Banks Pay for Mortgage Abuse—With Rubber Checks
Company handling settlement didn't deposit money with the bank
By Kevin Spak, Newser User
Posted Apr 18, 2013 7:27 AM CDT
It's unclear how many checks have bounced.   (Shutterstock)

(Newser) – It took years for homeowners to get even the relatively small checks afforded them in a $3.6 billion settlement with some of the country's biggest banks over mortgage abuses—and when they finally arrived this week, many of them promptly bounced, the New York Times reports. "Is this for real?" asked one former homeowner, who waited three years for his $3,000 check, only to be told that funds "were not available."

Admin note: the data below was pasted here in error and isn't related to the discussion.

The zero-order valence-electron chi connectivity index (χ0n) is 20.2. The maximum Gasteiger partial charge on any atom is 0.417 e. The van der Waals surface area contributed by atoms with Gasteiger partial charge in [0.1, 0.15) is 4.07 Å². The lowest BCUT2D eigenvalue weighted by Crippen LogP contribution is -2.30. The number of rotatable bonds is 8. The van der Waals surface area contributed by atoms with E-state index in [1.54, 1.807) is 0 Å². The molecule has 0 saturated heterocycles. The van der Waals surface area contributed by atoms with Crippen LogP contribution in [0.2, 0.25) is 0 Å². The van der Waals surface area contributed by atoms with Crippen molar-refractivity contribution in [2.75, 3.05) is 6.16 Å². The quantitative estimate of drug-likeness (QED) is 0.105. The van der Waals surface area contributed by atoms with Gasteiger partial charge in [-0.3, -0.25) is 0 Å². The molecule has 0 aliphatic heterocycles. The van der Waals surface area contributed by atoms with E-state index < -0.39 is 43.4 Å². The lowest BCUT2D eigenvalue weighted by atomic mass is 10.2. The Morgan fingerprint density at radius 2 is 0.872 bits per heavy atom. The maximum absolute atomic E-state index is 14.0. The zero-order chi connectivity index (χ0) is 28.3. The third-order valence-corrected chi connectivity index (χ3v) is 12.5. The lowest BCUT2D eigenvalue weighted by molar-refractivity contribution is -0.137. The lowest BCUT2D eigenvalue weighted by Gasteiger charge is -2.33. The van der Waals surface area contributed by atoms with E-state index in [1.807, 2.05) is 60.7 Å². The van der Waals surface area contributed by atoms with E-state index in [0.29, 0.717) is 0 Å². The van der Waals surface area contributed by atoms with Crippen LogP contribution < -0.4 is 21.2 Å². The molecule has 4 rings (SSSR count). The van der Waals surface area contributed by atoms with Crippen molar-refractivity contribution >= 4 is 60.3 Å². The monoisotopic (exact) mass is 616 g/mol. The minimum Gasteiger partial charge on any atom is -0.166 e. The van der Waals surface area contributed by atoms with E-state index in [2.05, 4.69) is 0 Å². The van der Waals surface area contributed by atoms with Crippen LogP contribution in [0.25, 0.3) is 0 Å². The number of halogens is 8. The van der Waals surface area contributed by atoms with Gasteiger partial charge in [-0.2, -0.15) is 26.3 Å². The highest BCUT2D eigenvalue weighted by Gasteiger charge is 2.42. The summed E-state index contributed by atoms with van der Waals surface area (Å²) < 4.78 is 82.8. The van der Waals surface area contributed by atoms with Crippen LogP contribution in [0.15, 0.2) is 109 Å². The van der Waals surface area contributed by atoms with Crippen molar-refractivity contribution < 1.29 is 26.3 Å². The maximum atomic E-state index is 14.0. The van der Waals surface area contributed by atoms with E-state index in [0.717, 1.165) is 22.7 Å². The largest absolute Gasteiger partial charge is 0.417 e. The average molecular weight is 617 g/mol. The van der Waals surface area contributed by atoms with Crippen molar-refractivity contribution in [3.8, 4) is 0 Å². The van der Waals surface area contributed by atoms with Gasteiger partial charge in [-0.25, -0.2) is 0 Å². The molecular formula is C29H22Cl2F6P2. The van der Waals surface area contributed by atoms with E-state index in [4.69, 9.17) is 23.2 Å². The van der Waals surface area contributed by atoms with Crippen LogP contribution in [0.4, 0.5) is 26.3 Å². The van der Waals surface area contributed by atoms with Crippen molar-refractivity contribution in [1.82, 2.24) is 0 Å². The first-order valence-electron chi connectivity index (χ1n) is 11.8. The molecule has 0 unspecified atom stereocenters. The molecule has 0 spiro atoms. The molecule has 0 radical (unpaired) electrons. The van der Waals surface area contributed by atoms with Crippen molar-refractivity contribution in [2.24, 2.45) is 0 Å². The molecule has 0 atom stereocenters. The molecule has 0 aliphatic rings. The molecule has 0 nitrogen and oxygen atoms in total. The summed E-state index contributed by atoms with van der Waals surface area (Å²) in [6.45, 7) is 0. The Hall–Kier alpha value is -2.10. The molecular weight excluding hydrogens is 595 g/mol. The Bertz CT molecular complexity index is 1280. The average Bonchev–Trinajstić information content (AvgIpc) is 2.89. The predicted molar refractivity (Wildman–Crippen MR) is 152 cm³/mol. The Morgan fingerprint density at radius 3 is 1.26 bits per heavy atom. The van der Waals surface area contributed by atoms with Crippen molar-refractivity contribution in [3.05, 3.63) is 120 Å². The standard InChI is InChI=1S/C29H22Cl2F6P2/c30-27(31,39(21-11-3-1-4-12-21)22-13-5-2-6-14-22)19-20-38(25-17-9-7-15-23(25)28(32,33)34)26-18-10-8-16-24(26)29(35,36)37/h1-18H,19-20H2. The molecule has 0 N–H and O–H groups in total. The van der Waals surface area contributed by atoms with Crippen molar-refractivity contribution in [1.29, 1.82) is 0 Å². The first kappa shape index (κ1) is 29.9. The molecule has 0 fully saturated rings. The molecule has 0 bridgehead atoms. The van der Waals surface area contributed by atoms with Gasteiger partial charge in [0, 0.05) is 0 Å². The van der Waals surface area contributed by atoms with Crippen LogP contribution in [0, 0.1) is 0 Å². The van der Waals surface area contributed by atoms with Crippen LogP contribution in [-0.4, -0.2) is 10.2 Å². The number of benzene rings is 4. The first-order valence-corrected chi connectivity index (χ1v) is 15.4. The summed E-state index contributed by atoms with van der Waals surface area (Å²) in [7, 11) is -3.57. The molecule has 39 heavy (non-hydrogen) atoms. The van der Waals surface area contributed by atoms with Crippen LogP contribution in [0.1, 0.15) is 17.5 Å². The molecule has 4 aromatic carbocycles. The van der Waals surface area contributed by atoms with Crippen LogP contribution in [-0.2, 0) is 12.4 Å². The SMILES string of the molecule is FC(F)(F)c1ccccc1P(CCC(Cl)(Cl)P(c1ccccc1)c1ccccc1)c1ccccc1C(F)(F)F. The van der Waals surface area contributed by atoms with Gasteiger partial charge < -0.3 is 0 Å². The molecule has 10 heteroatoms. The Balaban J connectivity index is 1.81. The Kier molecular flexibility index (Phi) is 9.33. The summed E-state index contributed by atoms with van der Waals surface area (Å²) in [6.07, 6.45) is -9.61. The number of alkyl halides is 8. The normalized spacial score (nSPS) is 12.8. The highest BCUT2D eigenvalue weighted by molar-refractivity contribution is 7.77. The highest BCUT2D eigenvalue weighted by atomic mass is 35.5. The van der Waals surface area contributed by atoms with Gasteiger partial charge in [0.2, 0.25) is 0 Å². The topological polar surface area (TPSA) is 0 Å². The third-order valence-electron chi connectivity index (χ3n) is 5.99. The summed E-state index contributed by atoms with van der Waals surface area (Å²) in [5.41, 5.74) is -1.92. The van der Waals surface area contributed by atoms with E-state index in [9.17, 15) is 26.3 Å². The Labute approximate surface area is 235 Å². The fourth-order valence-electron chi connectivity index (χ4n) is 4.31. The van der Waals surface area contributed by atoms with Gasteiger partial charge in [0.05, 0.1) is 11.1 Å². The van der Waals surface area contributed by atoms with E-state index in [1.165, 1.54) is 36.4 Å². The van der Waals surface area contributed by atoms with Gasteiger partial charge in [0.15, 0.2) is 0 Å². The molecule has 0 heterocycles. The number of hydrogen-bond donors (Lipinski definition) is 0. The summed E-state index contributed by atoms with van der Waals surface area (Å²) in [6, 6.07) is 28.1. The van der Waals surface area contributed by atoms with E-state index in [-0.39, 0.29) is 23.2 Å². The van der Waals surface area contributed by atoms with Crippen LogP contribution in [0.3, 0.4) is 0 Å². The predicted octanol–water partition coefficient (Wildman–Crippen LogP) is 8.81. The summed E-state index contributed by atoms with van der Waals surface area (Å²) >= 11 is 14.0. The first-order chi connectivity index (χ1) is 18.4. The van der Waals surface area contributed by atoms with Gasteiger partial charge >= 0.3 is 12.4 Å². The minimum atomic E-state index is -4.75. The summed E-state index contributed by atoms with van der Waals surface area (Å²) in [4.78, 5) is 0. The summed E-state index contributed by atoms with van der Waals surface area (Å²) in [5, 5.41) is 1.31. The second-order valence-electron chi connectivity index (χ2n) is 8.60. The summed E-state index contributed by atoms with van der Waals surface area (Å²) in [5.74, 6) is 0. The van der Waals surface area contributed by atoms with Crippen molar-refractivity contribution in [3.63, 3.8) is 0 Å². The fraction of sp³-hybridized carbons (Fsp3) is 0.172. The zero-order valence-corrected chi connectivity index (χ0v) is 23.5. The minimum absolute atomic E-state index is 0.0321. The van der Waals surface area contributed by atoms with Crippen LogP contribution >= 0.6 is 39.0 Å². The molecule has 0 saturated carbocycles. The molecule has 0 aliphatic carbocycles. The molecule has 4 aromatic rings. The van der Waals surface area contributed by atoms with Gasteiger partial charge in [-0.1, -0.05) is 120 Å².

The company handling the settlement, Rust Consulting, collected the $3.6 billion from the banks, but apparently neglected to actually deposit it with the bank issuing the checks. Some officials say Rust has a habit of hanging onto money, in what some believe is an attempt to earn interest on it. The company doesn't know how many bounced—it's only aware of 12 incidents—but only 50,000 of the 1.4 million checks have been successfully deposited.

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Showing 3 of 16 comments
Apr 18, 2013 6:54 PM CDT
Outrageous. I'd be screaming blue jurder to everyone I could reach if I were in their shoes.
Apr 18, 2013 2:29 PM CDT
Financial aid departments at colleges have been doing this for as many years as there have been financial aid. No one blinked an eye as students ate rice for 2 months and had their electric turned off. Why should this institution expect anyone in the government to care?
Apr 18, 2013 1:11 PM CDT
Rubber check? The bank bounced?